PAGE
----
Design Dilemma: Best Floors for Damp Basements | Home Design Find

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Design Dilemma: Best Floors for Damp Basements

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There comes a time when just about anyone with a basement starts fantasizing about the wonderful possibilities down there. Perhaps a man cave? Or maybe a rumpus room for the children? An in-law apartment? Or maybe a home office? Whatever function you choose, one of the biggest decisions you will face is picking out flooring.

Basements are notoriously damp and prone to leaks. Even relatively dry basements can suffer if there are exterior drainage issues during a torrential rain. So whatever flooring you choose, you’ll have to keep all that potential wetness in mind. The material should be  mold resistant and not prone to water damage. Here are three inadvisable choices:

Wood. Although many of us may crave a beautiful wood floor, a wooden floor is probably the worst choice, as wood will warp and stain in damp or humid environments. Because a basement’s subflooring is often concrete, any kind of flooring that is in contact with concrete without a vapor barrier would be prone to rotting and mold.

Carpet. Prone to mildew, carpet and carpet tiles should probably be passed up as well. And aside from the mold likely to grow under that carpet, the adhesives used to stick the tiles in place typically don’t hold up to repeated soaks in water.

Laminate. You might think laminate would be a perfect choice for a basement floor, but you’d be wrong. Just like wood, engineered or laminate flooring would also likely buckle into an unsightly mess.

Okay, so now that we know what’s out, what’s in?

TILE. There is absolutely nothing that beats the practicality of a tile basement. Leaks, floods, and dampness will have no effect. Tile is easy to clean and is not prone to mold. If it does mold or mildew, it’s also easy to clean up.

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Okay, so we know what you’re thinking. Tile feels cold and sterile and clinical. You want warm and cozy. We’ve got you covered. The wonderful thing about tile is that it comes in infinity varieties, and some tile actually feels warm. Take a look below:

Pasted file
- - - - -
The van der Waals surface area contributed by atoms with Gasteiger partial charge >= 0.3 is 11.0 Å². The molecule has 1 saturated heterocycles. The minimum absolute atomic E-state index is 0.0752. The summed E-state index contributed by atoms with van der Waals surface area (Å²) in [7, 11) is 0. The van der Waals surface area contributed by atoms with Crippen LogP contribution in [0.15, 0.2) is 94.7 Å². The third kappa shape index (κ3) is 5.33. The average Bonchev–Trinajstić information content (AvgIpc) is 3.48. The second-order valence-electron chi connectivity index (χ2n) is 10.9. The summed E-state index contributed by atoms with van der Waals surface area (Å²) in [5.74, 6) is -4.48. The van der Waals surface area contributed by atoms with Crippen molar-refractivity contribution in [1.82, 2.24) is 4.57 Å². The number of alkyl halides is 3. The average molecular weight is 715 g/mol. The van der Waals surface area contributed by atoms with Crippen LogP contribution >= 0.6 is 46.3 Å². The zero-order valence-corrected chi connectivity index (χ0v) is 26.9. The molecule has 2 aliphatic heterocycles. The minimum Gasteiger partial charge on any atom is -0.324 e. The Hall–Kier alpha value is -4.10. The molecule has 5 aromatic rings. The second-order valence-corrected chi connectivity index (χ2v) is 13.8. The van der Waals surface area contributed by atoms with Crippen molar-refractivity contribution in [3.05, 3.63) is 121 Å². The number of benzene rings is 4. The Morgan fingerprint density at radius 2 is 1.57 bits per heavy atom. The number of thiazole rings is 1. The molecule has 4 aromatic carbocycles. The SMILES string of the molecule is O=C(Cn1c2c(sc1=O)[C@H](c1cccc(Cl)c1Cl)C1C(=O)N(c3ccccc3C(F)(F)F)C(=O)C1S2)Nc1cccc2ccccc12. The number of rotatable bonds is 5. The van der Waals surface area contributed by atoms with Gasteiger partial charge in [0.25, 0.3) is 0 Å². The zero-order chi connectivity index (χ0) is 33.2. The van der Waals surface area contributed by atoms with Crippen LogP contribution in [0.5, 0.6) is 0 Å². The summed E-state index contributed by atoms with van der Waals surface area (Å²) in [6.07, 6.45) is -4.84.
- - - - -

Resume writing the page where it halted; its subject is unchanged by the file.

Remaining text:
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Think TILE THAT LOOKS LIKE WOOD. Yep, the floor above is actually a tile floor, completely impervious to water. And so are these:

eclectic bathroom how to tips advice
traditional bathroom how to tips advice
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POLISHED OR STAINED CONCRETE. Since you most likely have concrete down there anyway, why not work with it? Concrete floors can actually be quite beautiful and even give a feeling of warmth when stained. For example, the rec room below has beautiful concrete floors that do not feel sterile at all.

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Here’s another example:

traditional basement how to tips advice

LINOLEUM FLOORS. Wait — don’t be too dismissive yet! Vinyl and linoleum floors can provide an unbeatable practicality. They can also provide a rather chic, informal atmosphere, as you can see below:

traditional family room how to tips advice
eclectic kitchen how to tips advice

Depending on the option you choose (or especially if you want to try laying down wood, laminate or carpet in a fairly dry basement)  prepare your floors for your new flooring. Minimize moisture by applying a coat of a watertight sealant to the walls and floor. In some locations, the installation of a sup pump to help drain off excess moisture seepage from the surround ground may also be necessary. After sealing the concrete,  lay down a layer of some type of waterproof insulation. Next, install sheets of plywood over the insulation. This will not only provide another barrier to moisture and mildew, but also help to make it easier to walk across the floor without putting additional stress on the legs. And there you go, you’ll be ready to lay down the flooring of your choice!

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